Bank goes after Jim and Cathy Justice personally for $58 million loan default

While businesses owned by Gov. Jim Justice sue their old banker in federal court, the banking company is laying claim to more than $58 million from Jim and Cathy Justice based on guarantees they signed.

Carter Bank & Trust has filed claims over those millions of dollars based on recent defaults of The Greenbrier Sporting Club and Oakhurst Club.

This is the latest in the legal back-and-forth between the Justice businesses and their longtime bank, with heightened jeopardy in this instance because of signatures putting the governor and first lady personally on the hook.

Justice and his companies sued the Martinsville, Va.,-based bank in federal court May 31 over millions of dollars in loans that were coming due the next day. That lawsuit claimed the bank grew restrictive, the financial relationship grew toxic and the bank wouldn’t cooperate on refinancing loans coming due for Greenbrier properties.

Now, in a separate court action, Carter Bank is firing back with two claims seeking a direct path to compensation based on guarantees signed by West Virginia’s governor and first lady.  The claims were filed July 6 in Circuit Court of the City of Martinsville, Va., which is where Carter Bank is based.

Carter Bank, through spokesman Brooks Taylor, declined to comment about the filings: “It is the policy of Carter Bank & Trust not to comment to the press regarding matters in litigation or matters involving customers of the Bank, and therefore the Bank respectfully declines to comment in response to your inquiries.”

The filings are confessions of judgment, written and signed agreements accepting liability in instances of default. In such circumstances, the note may be presented to the court without even notifying the debtor or having a hearing. By signing, a borrower may sacrifice their right to be heard in court.

Jim and Cathy Justice signed the guarantees during a broad, 2020 restructuring of the debt of family-owned companies. That document, which was filed in federal court last week, shows such guarantees were signed on loans representing millions of dollars in loans covering several Justice properties, with most coming due in October, 2022.

The loans for The Greenbrier Sporting Club and Oakhurst came due June 1. Carter Bank says the Justices owe $36,970,156 on the sporting club and $21,304,934 on the Oakhurst loan. Carter Bank is also asking for interest, late charges and attorneys fees amounting to hundreds of thousands of dollars more.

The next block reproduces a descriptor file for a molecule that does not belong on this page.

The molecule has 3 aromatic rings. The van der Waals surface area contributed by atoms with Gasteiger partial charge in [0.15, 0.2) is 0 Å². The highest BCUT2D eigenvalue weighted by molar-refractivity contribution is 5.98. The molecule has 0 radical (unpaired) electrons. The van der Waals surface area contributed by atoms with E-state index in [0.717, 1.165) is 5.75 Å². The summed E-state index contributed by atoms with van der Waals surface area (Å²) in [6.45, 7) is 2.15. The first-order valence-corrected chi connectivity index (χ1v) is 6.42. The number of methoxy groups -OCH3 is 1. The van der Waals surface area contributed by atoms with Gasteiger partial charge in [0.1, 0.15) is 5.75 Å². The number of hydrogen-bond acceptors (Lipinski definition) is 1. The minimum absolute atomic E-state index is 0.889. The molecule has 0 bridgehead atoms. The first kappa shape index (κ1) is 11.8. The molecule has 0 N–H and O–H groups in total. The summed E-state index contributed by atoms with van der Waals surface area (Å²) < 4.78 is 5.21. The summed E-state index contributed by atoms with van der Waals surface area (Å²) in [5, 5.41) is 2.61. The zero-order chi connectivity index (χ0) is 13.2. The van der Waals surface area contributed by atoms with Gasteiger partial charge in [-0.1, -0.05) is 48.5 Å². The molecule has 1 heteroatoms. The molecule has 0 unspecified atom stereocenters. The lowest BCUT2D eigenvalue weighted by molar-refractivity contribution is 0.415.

The guarantees originally signed by the Justices note in bold and all capital letters that the guarantee of judgment provisions were included. The provision allowed any of several specified lawyers to file a claim in case of default.

The Greenbrier Sporting Club offers memberships for people who own real estate at the historic Greenbrier Resort, owned by the Justice family. Members enjoy private amenities unavailable to hotel guests but also have access to the resort.

Oakhurst Club is a Justice development company that envisioned a golf course designed by legends of the sport, hundreds of luxury homes and a ski resort.

Justice’s businesses filed a lawsuit in federal court against Carter Banks the day before the loans for the Greenbrier properties were coming due. That lawsuit alleged a deteriorating relationship with the bank culminated with a standoff over refinancing Greenbrier properties earlier this year.

The lawsuit described tension with Carter Banks coming to a head over eight recent weeks because of the Justice family’s desire to partner with another lender to refinance loans that Carter held. The Justice companies alleged being stonewalled.

“What we were trying to do was pay Carter Bank off, pay Carter Bank off for a large, large, large percentage of the loans we had with Carter Bank,” Governor Justice said at a briefing earlier this summer.

In its own federal court filing last week, Carter Bank said that federal suit was just a delay tactic.

“Plaintiffs filed this case purely as a delay tactic against the repayments of loans they owe to Defendant Carter Bank,” wrote lawyers for the bank including Booth Goodwin, a former U.S. attorney who was Justice’s Democratic Primary opponent in the 2016 governor’s race.

Carter Bank has contended that over the years its representatives worked repeatedly and cooperatively with the Justice companies to restructure or extend various loans, but “early in 2021 Carter Bank advised the Plaintiffs that it would not renew or extend two loans due to mature by their own terms on June 1, 2021.”





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